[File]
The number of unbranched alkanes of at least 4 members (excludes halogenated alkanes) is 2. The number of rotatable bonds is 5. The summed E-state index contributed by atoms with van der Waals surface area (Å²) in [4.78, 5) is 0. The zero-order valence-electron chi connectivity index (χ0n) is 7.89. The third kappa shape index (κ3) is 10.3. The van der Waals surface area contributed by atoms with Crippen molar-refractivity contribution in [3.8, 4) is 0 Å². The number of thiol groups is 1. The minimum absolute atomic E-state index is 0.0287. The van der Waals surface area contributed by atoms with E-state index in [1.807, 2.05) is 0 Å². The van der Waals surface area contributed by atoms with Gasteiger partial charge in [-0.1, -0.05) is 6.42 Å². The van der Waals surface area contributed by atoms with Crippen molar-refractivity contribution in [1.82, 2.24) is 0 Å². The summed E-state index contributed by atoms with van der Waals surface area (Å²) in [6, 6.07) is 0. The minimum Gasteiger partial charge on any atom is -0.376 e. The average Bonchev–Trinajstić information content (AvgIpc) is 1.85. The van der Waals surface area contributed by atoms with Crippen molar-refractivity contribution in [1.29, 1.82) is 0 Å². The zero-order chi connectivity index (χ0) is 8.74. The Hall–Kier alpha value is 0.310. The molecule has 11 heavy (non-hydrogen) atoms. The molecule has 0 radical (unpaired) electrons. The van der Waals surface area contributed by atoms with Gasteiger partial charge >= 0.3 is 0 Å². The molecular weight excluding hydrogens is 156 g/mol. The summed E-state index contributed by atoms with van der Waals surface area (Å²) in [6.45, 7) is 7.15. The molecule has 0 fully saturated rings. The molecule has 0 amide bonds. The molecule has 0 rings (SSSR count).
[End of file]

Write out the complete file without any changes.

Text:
The number of unbranched alkanes of at least 4 members (excludes halogenated alkanes) is 2. The number of rotatable bonds is 5. The summed E-state index contributed by atoms with van der Waals surface area (Å²) in [4.78, 5) is 0. The zero-order valence-electron chi connectivity index (χ0n) is 7.89. The third kappa shape index (κ3) is 10.3. The van der Waals surface area contributed by atoms with Crippen molar-refractivity contribution in [3.8, 4) is 0 Å². The number of thiol groups is 1. The minimum absolute atomic E-state index is 0.0287. The van der Waals surface area contributed by atoms with E-state index in [1.807, 2.05) is 0 Å². The van der Waals surface area contributed by atoms with Gasteiger partial charge in [-0.1, -0.05) is 6.42 Å². The van der Waals surface area contributed by atoms with Crippen molar-refractivity contribution in [1.82, 2.24) is 0 Å². The summed E-state index contributed by atoms with van der Waals surface area (Å²) in [6, 6.07) is 0. The minimum Gasteiger partial charge on any atom is -0.376 e. The average Bonchev–Trinajstić information content (AvgIpc) is 1.85. The van der Waals surface area contributed by atoms with Crippen molar-refractivity contribution in [1.29, 1.82) is 0 Å². The zero-order chi connectivity index (χ0) is 8.74. The Hall–Kier alpha value is 0.310. The molecule has 11 heavy (non-hydrogen) atoms. The molecule has 0 radical (unpaired) electrons. The van der Waals surface area contributed by atoms with Gasteiger partial charge >= 0.3 is 0 Å². The molecular weight excluding hydrogens is 156 g/mol. The summed E-state index contributed by atoms with van der Waals surface area (Å²) in [6.45, 7) is 7.15. The molecule has 0 fully saturated rings. The molecule has 0 amide bonds. The molecule has 0 rings (SSSR count).